Wall Street connections help AIF team beat market
Ed Fasano ’94, a founding board member of Bryant’s Wall Street Council and Seawolf Capital’s COO/CFO, exemplifies the best of Bryant’s powerful network. Thanks to him, three Archway Investment Fund (AIF) students made a mock stock pitch to Seawolf Capital partners Porter Collins, portfolio manager, and Vincent Daniel, head analyst, who predicted the 2007-08 housing market collapse. Collins and Daniel are featured in Michael Lewis’ book, The Big Short: Inside the Doomsday Machine, and the movie starring Brad Pitt, Christian Bale, Steve Carell, and Ryan Gosling.
The AIF students "could pass as legitimate candidates for analyst positions"
Collins and Daniel were very impressed by the students, said Fasano. “The students did a great job defending their position. They got a lot of feedback, and … understood the company’s financials very well.”
Students who are accepted into the highly competitive two-course AIF program make real world investment decisions and gain exposure to the gold standard of investment practices. When Fasano, speaking at an on-campus AIF Financial Services Forum, heard from some students participating in the program that their stocks were underperforming, he invited them to New York to talk with Collins and Daniel. With input from Finance Professor David Louton, Ph.D., three students assigned to the financial services sector – Brent Lavitt ’15, Elizabeth Field ’16, and Nicholas Zacchilli ’16 (above at the fall 2015 Champions of Philanthropy Gala) – made a mock pitch last April for Discover Financial, a stock held by both the Archway Investment Fund and Seawolf Capital, to the Seawolf Capital team.
Field was pleased that people with such influential voices confirmed the accuracy of the students’ “buy” recommendation. “They gave us great feedback and explained that we hadn’t accurately weighted price-to-earnings ratio and book value properly [for a company in] the financial services industry. Now, we can correctly value stocks based on different multiples.”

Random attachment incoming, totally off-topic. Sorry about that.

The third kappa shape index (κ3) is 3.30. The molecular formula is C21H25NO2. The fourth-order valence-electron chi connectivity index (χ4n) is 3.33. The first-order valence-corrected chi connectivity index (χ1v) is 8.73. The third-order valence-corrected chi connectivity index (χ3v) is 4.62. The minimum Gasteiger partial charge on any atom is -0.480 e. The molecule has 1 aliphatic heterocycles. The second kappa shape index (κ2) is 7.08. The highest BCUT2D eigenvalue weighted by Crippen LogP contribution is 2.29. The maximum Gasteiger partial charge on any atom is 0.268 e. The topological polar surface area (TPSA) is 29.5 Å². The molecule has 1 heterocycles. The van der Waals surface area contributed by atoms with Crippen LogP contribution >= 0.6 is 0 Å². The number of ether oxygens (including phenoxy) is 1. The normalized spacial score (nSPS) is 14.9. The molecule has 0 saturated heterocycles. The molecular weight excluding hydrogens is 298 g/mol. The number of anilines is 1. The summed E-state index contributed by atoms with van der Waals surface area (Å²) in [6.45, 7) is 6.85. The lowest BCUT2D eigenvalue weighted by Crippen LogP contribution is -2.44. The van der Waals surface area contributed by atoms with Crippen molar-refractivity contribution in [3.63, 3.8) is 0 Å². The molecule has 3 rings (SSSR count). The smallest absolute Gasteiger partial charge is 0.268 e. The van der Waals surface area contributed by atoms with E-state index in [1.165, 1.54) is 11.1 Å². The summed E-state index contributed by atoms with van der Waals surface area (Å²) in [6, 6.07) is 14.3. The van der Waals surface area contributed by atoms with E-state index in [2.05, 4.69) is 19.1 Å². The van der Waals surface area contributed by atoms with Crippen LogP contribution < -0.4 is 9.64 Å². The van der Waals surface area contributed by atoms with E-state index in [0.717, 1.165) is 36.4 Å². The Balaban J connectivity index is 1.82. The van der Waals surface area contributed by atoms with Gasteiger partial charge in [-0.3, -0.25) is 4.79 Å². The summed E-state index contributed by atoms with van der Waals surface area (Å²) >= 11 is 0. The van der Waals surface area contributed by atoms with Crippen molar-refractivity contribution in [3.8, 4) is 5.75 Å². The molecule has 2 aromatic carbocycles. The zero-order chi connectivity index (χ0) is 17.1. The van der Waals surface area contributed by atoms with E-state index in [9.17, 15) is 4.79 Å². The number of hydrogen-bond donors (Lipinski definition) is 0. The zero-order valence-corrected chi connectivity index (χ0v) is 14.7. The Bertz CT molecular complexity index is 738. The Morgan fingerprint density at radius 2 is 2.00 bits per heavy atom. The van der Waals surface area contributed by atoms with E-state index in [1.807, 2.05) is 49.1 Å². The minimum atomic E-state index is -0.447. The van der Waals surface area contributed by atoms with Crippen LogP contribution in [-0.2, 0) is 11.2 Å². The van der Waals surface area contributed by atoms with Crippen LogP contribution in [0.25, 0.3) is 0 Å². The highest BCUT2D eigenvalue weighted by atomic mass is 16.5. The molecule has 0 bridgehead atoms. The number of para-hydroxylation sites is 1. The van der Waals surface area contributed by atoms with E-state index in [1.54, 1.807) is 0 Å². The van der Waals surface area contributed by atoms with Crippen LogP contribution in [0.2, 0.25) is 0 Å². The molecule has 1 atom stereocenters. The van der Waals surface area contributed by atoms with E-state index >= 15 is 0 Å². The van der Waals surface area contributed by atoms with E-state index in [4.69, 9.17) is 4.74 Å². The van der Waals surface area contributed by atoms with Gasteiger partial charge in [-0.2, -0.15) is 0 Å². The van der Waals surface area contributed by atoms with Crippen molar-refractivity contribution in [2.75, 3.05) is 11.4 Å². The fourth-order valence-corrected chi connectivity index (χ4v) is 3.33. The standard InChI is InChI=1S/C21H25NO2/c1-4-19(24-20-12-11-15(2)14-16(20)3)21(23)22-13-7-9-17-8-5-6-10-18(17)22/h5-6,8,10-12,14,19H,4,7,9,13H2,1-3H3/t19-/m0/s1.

Compared to last year, the Archway Investment Fund is beating the market and the program’s financial services sector is beating its sector benchmark, said Zacchilli, who credits the improved performance to what they learned – and shared with their AIF classmates – during their Seawolf Capital meeting. “We just listen to what a CEO says in his year-end call, but Porter and Collins listen to his tone of voice; what did he say, what did he shy away from. It … shows how much work goes into every single investment. If we’re going to do better than the benchmark, we have to do that much more research.”
Lauding the Archway Investment Fund students for their professionalism and substantive knowledge, Fasano said, “[The pitch] wasn’t just a hobby for them. They could pass as legitimate candidates for analyst positions.” Eager to make these opportunities an annual event for Archway Investment Fund students focusing on a wide array of industry sectors, he said, “Having those experiences is going to give them a leg up.”
Fasano encourages students to think creatively about their career options. “You’re not going to be a head trader soon after graduation,” he said. “Sometimes you start in an operational role and build your career; you could become COO of a hedge fund.”
Zacchilli, who will work for Nomura Securities as an analyst after graduation, says that joining the Council is at the top his agenda. “Being able to network with alumni has been one of the most beneficial experiences I’ve had. I’m eager to … do the same for current students; I can’t wait.”